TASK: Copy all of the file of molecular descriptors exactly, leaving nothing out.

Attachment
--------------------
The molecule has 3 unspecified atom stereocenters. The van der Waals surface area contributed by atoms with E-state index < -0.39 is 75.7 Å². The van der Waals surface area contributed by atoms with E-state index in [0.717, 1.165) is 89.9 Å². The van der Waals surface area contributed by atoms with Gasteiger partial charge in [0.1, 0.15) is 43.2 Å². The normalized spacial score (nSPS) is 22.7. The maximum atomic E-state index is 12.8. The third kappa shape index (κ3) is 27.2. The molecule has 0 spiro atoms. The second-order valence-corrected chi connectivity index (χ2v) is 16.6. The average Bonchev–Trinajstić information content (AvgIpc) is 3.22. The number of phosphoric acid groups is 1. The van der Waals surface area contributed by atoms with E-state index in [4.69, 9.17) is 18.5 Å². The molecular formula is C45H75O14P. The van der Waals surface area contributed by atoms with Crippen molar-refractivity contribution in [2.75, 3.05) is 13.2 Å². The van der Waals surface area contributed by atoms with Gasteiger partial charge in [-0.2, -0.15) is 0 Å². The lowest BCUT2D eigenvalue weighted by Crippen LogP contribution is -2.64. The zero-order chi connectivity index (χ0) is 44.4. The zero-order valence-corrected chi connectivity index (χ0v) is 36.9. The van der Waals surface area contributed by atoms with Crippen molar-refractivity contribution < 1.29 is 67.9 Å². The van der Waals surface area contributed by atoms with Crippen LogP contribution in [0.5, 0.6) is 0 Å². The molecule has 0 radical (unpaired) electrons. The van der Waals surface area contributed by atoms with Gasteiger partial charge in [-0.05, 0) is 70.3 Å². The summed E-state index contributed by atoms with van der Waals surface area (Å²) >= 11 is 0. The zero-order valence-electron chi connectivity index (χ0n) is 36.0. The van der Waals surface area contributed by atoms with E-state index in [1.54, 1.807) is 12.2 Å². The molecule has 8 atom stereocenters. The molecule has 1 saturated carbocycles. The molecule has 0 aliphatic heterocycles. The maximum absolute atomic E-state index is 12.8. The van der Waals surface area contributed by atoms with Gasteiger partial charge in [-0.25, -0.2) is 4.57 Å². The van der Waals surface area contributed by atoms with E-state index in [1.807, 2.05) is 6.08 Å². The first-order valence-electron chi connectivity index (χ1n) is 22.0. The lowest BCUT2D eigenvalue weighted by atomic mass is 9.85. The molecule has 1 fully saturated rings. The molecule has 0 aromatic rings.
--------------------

The molecule has 3 unspecified atom stereocenters. The van der Waals surface area contributed by atoms with E-state index < -0.39 is 75.7 Å². The van der Waals surface area contributed by atoms with E-state index in [0.717, 1.165) is 89.9 Å². The van der Waals surface area contributed by atoms with Gasteiger partial charge in [0.1, 0.15) is 43.2 Å². The normalized spacial score (nSPS) is 22.7. The maximum atomic E-state index is 12.8. The third kappa shape index (κ3) is 27.2. The molecule has 0 spiro atoms. The second-order valence-corrected chi connectivity index (χ2v) is 16.6. The average Bonchev–Trinajstić information content (AvgIpc) is 3.22. The number of phosphoric acid groups is 1. The van der Waals surface area contributed by atoms with E-state index in [4.69, 9.17) is 18.5 Å². The molecular formula is C45H75O14P. The van der Waals surface area contributed by atoms with Crippen molar-refractivity contribution in [2.75, 3.05) is 13.2 Å². The van der Waals surface area contributed by atoms with Gasteiger partial charge in [-0.2, -0.15) is 0 Å². The lowest BCUT2D eigenvalue weighted by Crippen LogP contribution is -2.64. The zero-order chi connectivity index (χ0) is 44.4. The zero-order valence-corrected chi connectivity index (χ0v) is 36.9. The van der Waals surface area contributed by atoms with Crippen molar-refractivity contribution < 1.29 is 67.9 Å². The van der Waals surface area contributed by atoms with Crippen LogP contribution in [0.5, 0.6) is 0 Å². The molecule has 0 radical (unpaired) electrons. The van der Waals surface area contributed by atoms with Gasteiger partial charge in [-0.05, 0) is 70.3 Å². The summed E-state index contributed by atoms with van der Waals surface area (Å²) >= 11 is 0. The zero-order valence-electron chi connectivity index (χ0n) is 36.0. The van der Waals surface area contributed by atoms with E-state index in [1.54, 1.807) is 12.2 Å². The molecule has 8 atom stereocenters. The molecule has 1 saturated carbocycles. The molecule has 0 aliphatic heterocycles. The maximum absolute atomic E-state index is 12.8. The van der Waals surface area contributed by atoms with Gasteiger partial charge in [-0.25, -0.2) is 4.57 Å². The van der Waals surface area contributed by atoms with E-state index in [1.807, 2.05) is 6.08 Å². The first-order valence-electron chi connectivity index (χ1n) is 22.0. The lowest BCUT2D eigenvalue weighted by atomic mass is 9.85. The molecule has 1 fully saturated rings. The molecule has 0 aromatic rings.